Chestnut Hill College's Mission Statement reads in part, "[Chestnut Hill College is] committed to transformative holistic education, just relationships, innovative thinking, and responsible action toward a more unified global society and sustainable Earth." It is that last line about responsible action and upholding the natural responsibility humans all share to be stewards of the Earth, that provides such a context for what the College strives to instill in its students. One student who received the message wholeheartedly is Andrew Conboy '18, whose educational experience taught him the values of environmental conservation and stewardship, among others. Most recently, Conboy shared his passion for the renewal of the planet as an Urban Forestry Fellow at the Morris Arboretum, just a few steps away from where Conboy's journey into urban forestry first began.
While attending Chestnut Hill College as an environmental studies major, Conboy’s passion in environmental sustainability grew thanks to his involvement in several environmental groups on campus. Conboy’s advocacy for sustainable practices and policy was enhanced when he joined the CHC Green Team. The team, which was founded in 2012, consisted of a group of students, faculty, and staff who pushed for environmental sustainability practices on campus, among them an increased awareness on recycling and how to recycle properly. Through his work with the Green Team, Conboy explored ways to enhance the College's efforts including by co-creating the Griffin Garden Club. Inspired by work from a freshman writing course about food security, Conboy gathered a group of students to create the garden from scratch which included taking measurements, building a wall, and deciding what kinds of fruit and vegetables to plant. The first crop consisted of tomatoes, potatoes, carrots, squash, cucumbers, corn, peppers, peas, and more. In all, nearly 85 pounds of food were collected from the garden, the majority of which was donated to Face to Face in Germantown.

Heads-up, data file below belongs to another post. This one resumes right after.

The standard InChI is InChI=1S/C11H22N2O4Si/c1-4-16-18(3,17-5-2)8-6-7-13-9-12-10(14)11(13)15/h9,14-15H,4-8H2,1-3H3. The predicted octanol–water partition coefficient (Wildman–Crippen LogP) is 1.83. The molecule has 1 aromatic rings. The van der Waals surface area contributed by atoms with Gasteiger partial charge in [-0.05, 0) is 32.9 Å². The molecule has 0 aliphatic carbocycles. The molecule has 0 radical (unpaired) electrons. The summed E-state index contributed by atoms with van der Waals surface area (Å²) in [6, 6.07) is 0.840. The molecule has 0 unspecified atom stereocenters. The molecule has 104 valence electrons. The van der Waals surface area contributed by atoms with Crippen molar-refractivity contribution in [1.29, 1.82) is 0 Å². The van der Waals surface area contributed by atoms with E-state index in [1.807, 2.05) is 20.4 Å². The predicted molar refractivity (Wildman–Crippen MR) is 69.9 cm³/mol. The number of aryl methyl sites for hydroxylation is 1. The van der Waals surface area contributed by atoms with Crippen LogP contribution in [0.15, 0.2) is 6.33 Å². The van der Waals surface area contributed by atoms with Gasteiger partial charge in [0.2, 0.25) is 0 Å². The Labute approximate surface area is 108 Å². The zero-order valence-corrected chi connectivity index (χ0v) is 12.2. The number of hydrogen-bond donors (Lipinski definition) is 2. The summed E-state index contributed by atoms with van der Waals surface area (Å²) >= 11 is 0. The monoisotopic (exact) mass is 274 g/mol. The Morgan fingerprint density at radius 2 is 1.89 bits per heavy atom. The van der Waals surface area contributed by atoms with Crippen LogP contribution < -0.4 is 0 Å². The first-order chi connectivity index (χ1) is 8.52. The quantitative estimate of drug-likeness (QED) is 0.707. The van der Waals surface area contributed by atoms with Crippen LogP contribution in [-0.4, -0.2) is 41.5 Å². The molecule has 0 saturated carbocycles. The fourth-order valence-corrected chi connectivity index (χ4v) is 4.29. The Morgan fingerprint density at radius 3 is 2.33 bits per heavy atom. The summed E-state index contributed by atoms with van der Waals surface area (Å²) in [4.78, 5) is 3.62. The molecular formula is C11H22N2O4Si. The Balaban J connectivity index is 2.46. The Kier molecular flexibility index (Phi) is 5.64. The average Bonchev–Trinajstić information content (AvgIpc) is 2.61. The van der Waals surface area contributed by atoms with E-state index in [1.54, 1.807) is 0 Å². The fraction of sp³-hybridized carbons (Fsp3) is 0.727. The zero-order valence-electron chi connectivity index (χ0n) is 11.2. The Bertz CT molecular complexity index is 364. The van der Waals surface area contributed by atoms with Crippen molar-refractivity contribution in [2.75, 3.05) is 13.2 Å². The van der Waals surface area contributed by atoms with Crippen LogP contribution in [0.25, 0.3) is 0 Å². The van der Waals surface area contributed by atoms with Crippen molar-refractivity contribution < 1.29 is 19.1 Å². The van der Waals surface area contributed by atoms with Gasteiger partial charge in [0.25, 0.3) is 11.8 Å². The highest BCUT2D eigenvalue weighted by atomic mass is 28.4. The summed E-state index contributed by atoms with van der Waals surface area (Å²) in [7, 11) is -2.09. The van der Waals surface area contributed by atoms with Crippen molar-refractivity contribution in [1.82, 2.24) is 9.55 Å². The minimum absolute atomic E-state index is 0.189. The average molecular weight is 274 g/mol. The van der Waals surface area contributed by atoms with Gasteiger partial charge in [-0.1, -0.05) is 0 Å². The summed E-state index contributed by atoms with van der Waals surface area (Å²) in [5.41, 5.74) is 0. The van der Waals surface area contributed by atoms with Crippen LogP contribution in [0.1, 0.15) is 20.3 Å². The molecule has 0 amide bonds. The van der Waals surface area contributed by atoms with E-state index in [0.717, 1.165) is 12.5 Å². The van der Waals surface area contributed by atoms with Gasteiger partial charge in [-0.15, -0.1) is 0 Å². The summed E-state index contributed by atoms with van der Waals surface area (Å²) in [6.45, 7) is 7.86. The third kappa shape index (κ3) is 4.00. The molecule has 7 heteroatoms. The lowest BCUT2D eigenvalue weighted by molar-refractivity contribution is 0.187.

"I had no previous experience gardening or growing my own food, so I was excited to 'dig in' and learn a bit," Conboy noted in a blog he wrote about the garden while he was a student.
It is that 'dig in' to learn new things attitude that led Conboy to explore an internship studying urban forestry with now-retired CHC professor, Bob Meyer, Ph.D.. From there, an interest blossomed and an internship became the path to a future career.
“I had a close connection with Dr. Meyer, who was professor at the time, and he taught me so much about environmental science," says Conboy. In his internships with Meyer, Conboy was responsible for taking water quality samples and identifying plants in the water retention basin in Plymouth Whitemarsh. Through this work, he was able to learn about the benefits of restoring trees to our built landscape. “Trees help with more problems all at once, like biodiversity and climate change” he says. “I really was interested in trees in urban areas because as we fragment and build the environment around us, we need nature where we live and work.”